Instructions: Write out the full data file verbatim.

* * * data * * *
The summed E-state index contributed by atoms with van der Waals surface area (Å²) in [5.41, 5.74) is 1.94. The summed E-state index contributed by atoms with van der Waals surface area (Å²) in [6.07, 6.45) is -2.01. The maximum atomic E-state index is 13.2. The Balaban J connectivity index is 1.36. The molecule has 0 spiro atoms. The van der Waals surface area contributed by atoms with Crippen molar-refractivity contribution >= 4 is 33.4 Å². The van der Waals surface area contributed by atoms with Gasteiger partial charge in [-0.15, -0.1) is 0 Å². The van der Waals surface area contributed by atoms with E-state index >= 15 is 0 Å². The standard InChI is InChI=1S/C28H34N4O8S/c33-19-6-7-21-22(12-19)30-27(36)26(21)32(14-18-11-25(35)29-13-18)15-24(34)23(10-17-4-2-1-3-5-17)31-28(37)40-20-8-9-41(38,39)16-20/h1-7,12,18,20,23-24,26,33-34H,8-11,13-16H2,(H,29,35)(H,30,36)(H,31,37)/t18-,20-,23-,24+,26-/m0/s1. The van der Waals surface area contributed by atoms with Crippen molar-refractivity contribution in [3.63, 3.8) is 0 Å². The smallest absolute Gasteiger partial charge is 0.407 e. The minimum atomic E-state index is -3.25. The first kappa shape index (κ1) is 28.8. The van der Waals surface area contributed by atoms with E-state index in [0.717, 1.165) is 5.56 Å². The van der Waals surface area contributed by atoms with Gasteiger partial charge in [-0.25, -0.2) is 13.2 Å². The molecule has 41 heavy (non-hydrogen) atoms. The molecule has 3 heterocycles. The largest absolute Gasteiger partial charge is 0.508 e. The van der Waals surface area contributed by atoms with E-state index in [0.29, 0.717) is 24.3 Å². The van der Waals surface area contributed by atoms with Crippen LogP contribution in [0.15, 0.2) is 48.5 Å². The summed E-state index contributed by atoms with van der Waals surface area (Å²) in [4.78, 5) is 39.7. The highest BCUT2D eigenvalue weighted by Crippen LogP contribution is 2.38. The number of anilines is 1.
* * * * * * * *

The summed E-state index contributed by atoms with van der Waals surface area (Å²) in [5.41, 5.74) is 1.94. The summed E-state index contributed by atoms with van der Waals surface area (Å²) in [6.07, 6.45) is -2.01. The maximum atomic E-state index is 13.2. The Balaban J connectivity index is 1.36. The molecule has 0 spiro atoms. The van der Waals surface area contributed by atoms with Crippen molar-refractivity contribution >= 4 is 33.4 Å². The van der Waals surface area contributed by atoms with Gasteiger partial charge in [-0.15, -0.1) is 0 Å². The van der Waals surface area contributed by atoms with E-state index >= 15 is 0 Å². The standard InChI is InChI=1S/C28H34N4O8S/c33-19-6-7-21-22(12-19)30-27(36)26(21)32(14-18-11-25(35)29-13-18)15-24(34)23(10-17-4-2-1-3-5-17)31-28(37)40-20-8-9-41(38,39)16-20/h1-7,12,18,20,23-24,26,33-34H,8-11,13-16H2,(H,29,35)(H,30,36)(H,31,37)/t18-,20-,23-,24+,26-/m0/s1. The van der Waals surface area contributed by atoms with Crippen molar-refractivity contribution in [3.63, 3.8) is 0 Å². The smallest absolute Gasteiger partial charge is 0.407 e. The minimum atomic E-state index is -3.25. The first kappa shape index (κ1) is 28.8. The van der Waals surface area contributed by atoms with E-state index in [0.717, 1.165) is 5.56 Å². The van der Waals surface area contributed by atoms with Gasteiger partial charge in [-0.25, -0.2) is 13.2 Å². The molecule has 41 heavy (non-hydrogen) atoms. The molecule has 3 heterocycles. The largest absolute Gasteiger partial charge is 0.508 e. The van der Waals surface area contributed by atoms with E-state index in [0.29, 0.717) is 24.3 Å². The van der Waals surface area contributed by atoms with Crippen LogP contribution in [0.15, 0.2) is 48.5 Å². The summed E-state index contributed by atoms with van der Waals surface area (Å²) in [4.78, 5) is 39.7. The highest BCUT2D eigenvalue weighted by Crippen LogP contribution is 2.38. The number of anilines is 1.